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Integrate Bluetooth Low Energy connectivity into your design

Posted: 16 Apr 2015     Print Version  Bookmark and Share

Keywords:Cypress Semiconductor  Bluetooth Low Energy  module  design  IHS 

For a number of small to mid-size companies, adding Bluetooth Low Energy (BLE) connectivity to a small, portable design can be a daunting task. In addition to acquiring the necessary RF design expertise and lab equipment to create the design, development teams need to certify their product's protocol operation through the Bluetooth SIG as well as obtain radio qualification and approval from the FCC and other regulatory agencies worldwide.

"BLE is fast becoming the dominant choice for short-range wireless connectivity," said Dave Solda, director of Cypress' modules business unit. Solda quoted an IHS report on the 2014 BLE market saying that The BLE market is expected to grow at a 64 per cent CAGR to 1.2 billion devices in 2018. He also noted that of the 185 million BLE-enabled devices sold in 2014, 61 per cent used BLE modules in their designs. "The reason developers choose to use modules is to shorten development time, especially if they're not RF experts," Solda added.

But even with modules, Solda noted, there can be headaches for developers, depending on the nature of the module and the specific needs of the design. A design using a module that needs an external antenna, for instance, will still need to go through regulatory certification and testing to ensure the final configuration meets standards. And if a product developer has issues with the silicon or protocol stack ends of the module, Solda added, they typically can't get quick answers. "Many BLE module providers are using someone else's silicon and software stack, and the BLE silicon providers aren't familiar with the module implementation."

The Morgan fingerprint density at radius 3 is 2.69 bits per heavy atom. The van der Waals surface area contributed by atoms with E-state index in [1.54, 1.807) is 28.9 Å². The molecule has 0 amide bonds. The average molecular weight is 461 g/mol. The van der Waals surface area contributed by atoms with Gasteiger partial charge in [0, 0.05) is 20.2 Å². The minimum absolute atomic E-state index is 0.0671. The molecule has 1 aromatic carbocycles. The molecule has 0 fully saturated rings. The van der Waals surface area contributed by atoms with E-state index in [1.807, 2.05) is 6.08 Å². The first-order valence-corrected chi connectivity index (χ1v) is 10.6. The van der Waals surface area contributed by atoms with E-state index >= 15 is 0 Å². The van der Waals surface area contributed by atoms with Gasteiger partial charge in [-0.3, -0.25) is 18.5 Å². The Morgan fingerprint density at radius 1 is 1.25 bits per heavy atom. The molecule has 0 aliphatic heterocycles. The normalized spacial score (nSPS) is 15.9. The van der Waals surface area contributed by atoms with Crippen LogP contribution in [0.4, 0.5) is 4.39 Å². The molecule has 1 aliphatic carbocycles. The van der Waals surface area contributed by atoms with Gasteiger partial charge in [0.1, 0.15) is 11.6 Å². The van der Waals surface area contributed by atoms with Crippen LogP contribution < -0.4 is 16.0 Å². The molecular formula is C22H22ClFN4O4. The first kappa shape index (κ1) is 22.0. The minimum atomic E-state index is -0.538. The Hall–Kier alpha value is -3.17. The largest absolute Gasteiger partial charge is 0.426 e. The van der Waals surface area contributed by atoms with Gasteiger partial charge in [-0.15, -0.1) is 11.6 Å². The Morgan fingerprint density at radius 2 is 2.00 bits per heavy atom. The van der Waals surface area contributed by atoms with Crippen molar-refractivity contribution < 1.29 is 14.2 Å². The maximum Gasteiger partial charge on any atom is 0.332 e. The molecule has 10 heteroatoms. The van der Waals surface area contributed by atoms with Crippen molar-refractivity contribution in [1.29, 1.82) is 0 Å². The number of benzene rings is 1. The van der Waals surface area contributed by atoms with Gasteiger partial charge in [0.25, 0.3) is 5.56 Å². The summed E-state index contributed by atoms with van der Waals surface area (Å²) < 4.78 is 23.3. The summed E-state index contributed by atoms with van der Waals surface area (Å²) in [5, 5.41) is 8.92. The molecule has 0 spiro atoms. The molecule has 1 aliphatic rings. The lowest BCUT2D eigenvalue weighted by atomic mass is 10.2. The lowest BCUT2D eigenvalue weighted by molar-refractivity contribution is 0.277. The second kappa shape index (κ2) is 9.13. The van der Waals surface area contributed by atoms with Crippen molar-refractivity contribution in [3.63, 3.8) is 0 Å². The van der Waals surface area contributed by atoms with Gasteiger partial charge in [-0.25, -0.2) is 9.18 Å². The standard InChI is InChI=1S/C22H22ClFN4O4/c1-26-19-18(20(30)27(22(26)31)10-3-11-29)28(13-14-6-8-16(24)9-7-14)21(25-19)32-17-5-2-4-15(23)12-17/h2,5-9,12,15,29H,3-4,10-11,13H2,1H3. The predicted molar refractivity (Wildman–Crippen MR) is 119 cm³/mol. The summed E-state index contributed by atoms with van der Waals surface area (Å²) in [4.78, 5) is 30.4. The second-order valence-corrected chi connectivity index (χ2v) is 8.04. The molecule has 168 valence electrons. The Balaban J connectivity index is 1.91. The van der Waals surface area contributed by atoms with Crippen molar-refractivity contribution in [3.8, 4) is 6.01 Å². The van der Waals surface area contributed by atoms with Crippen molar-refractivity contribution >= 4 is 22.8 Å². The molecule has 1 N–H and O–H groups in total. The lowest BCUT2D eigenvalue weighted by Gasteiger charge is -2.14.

To address these kinds of development issues, Cypress Semiconductor has introduced its EZ-BLE PRoC (programmable radio on chip) module. The module is fully qualified with the Bluetooth SIG (including the assignment of the QDID) and has passed regulatory certification for the U.S., Canada, Japan, Europe and Korea. It has crystals, all passive components and a chip antenna built-in along with a processor core and digital peripherals in a 10mm x 10mm x 1.8mm package. By being self-contained, the module allows drop-in development while its pre-certifications streamline a design's Bluetooth SIG registration and regulatory approvals. Solda also noted that the modules use Cypress silicon and software, providing developers with a single source for support.

EZ-BLE PRoC module

The processor aboard the EZ-BLE PRoC module not only runs the Bluetooth protocols and manages the wireless link, it also provides resources for applications programming. The 48MHz ARM Cortex M0 core has 128KB of Flash and 16KB of SRAM, two configurable serial IO blocks (UART, I2C or SPI), I2S for audio and 16 GPIOs. There are also a 12bit 1Msps SAR ADC, four counter/timer/PWMs and a CapSense touch controller built in.

Development support for the module includes the PSoC Creator IDE, a GUI-based Bluetooth stack and profile configuration tool for the IDE, and a $49 BLE Pioneer Development Kit. Solda indicated that a future version of the module will also incorporate programmable analogue peripherals. The current version is sampling and expected to be in full production in May.

- Rich Quinnell
  EE Times





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